Wall Street exhibits no volatility which the Trump era had brought. The Standard & Poor 500 has not dipped three percent from previous peaks since the slump. The latter ended on November 4, 2016- only four days before the Presidential election. An all-time low was reached by VIX Volatility index. A robust economic growth in the United States has pushed Wall Street to new highs. The upside has been fueled by overseas economic rise as well. There is also the case of optimism after President Donald Trump announced his plan to cut corporate taxes. The latter will be pushed back to the center of the table during the last week of November in Capitol Hill.
This marks a remarkable achievement by the S&P 500. The stock market has gone up substantially from the time the three percent decline streak has begun. To be more precise, it went north by a staggering 25 percent.
This long stretch of 388 days is the lengthiest the Standard & Poor 500 has ever achieved sans a dip of three percent or more. The previous record was 18 days shorter. It occurred in 1995. The event is notable as investors do not like uncertainty. President Trump's unpredictable policies bring only that.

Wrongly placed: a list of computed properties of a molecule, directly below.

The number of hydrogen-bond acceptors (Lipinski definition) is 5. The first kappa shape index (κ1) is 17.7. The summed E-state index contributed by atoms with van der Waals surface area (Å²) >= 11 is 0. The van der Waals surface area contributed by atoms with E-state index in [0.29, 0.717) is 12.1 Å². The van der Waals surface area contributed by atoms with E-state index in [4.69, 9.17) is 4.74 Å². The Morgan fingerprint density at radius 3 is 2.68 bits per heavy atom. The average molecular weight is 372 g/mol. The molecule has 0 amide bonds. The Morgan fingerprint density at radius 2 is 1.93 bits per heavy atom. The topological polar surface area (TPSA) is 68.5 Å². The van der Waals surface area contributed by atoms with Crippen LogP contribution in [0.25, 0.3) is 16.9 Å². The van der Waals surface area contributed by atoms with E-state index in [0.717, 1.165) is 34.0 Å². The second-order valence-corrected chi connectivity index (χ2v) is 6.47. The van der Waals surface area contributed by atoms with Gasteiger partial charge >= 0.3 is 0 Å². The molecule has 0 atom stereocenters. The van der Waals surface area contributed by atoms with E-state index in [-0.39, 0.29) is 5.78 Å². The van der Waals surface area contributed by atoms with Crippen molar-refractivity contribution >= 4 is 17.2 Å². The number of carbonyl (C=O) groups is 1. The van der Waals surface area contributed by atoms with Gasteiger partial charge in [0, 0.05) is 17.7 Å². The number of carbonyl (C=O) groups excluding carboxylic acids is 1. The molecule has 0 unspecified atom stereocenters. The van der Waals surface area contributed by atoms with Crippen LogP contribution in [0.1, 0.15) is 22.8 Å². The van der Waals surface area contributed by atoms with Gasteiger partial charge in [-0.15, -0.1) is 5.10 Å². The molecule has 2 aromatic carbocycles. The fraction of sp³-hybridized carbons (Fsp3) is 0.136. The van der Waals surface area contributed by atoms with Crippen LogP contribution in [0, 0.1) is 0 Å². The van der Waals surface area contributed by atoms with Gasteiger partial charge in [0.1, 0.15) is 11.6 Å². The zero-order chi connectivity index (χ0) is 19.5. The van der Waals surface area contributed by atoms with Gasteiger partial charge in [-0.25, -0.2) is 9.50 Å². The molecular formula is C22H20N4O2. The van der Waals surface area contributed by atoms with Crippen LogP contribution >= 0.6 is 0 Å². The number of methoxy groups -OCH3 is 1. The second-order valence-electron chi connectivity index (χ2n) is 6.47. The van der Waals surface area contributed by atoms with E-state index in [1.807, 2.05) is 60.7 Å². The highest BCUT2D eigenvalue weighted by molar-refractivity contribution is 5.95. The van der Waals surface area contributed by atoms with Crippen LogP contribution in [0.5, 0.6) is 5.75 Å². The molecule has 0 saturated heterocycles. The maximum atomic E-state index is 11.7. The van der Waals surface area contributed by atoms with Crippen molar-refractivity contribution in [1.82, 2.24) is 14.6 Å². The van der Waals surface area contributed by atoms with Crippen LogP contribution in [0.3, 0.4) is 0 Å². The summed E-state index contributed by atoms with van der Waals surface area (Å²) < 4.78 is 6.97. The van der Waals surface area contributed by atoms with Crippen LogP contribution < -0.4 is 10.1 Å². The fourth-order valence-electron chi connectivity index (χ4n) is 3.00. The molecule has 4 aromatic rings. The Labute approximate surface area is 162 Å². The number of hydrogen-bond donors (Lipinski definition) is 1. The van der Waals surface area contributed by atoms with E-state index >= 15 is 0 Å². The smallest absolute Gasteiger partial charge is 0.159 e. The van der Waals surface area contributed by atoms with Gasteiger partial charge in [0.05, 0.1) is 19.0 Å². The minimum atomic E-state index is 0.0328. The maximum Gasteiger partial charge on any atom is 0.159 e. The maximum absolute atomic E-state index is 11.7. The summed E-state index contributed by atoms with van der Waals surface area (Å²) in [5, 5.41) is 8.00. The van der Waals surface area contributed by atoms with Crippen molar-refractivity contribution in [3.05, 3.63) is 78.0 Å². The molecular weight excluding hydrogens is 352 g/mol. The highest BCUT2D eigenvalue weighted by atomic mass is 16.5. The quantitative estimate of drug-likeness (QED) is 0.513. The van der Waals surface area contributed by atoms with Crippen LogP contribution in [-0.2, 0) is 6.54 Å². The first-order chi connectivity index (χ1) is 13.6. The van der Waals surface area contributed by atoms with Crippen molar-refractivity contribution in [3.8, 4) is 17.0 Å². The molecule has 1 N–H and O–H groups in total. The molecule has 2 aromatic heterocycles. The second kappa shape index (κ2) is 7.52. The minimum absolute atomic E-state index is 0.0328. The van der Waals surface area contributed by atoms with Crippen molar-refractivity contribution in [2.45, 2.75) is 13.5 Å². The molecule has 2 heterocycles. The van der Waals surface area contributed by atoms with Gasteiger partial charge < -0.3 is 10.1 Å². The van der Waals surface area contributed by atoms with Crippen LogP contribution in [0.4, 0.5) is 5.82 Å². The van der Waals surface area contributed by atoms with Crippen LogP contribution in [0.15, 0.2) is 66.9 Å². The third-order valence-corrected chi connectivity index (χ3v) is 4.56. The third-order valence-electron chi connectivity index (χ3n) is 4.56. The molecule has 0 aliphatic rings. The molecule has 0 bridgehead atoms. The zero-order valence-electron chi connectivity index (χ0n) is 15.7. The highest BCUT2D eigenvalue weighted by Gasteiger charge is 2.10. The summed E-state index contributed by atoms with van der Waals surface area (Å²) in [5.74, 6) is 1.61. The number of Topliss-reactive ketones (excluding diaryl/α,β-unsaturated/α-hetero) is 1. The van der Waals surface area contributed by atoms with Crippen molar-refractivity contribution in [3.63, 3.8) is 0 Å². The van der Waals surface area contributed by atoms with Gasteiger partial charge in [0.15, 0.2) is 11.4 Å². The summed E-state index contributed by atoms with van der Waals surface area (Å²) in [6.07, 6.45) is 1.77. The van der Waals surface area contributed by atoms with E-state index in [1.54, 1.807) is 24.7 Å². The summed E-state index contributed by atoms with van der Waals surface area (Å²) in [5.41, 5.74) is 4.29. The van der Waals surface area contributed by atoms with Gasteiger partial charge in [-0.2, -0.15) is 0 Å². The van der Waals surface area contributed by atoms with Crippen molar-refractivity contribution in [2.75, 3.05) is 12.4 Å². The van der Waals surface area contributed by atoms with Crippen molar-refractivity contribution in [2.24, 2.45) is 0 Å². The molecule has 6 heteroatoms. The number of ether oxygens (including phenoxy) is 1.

All these events do not mean the Wall Street is going for a longer period of tranquility. One possible cause could be the failure to implement a slash in taxes. Goldman Sachs has warned that there could be a five percent drop in the S&P 500 if the tax cuts are not realized. This is all set to reach a pivot point when the Senate tax bill comes into action. The legislation by this Senate could save a large number of companies massive amounts of money through a permanent slash of corporate tax rate within 2019 from the present 35 percent to the anticipated 20 percent. A sword hangs over whether the tax cuts will result in GOP Senators like Jeff Flake and Bob Corker to oppose this plan. Both of them and a few others are not oriented towards deficits present in the economy. Even if the legislation does pass the Senate, it must be reconciled with the bill that the House passed during early November. This process could easily turn out to be easier said than done. A number of analysts, however, continue to anticipate that the tax cuts will be achieved within the start of the second phase of 2017.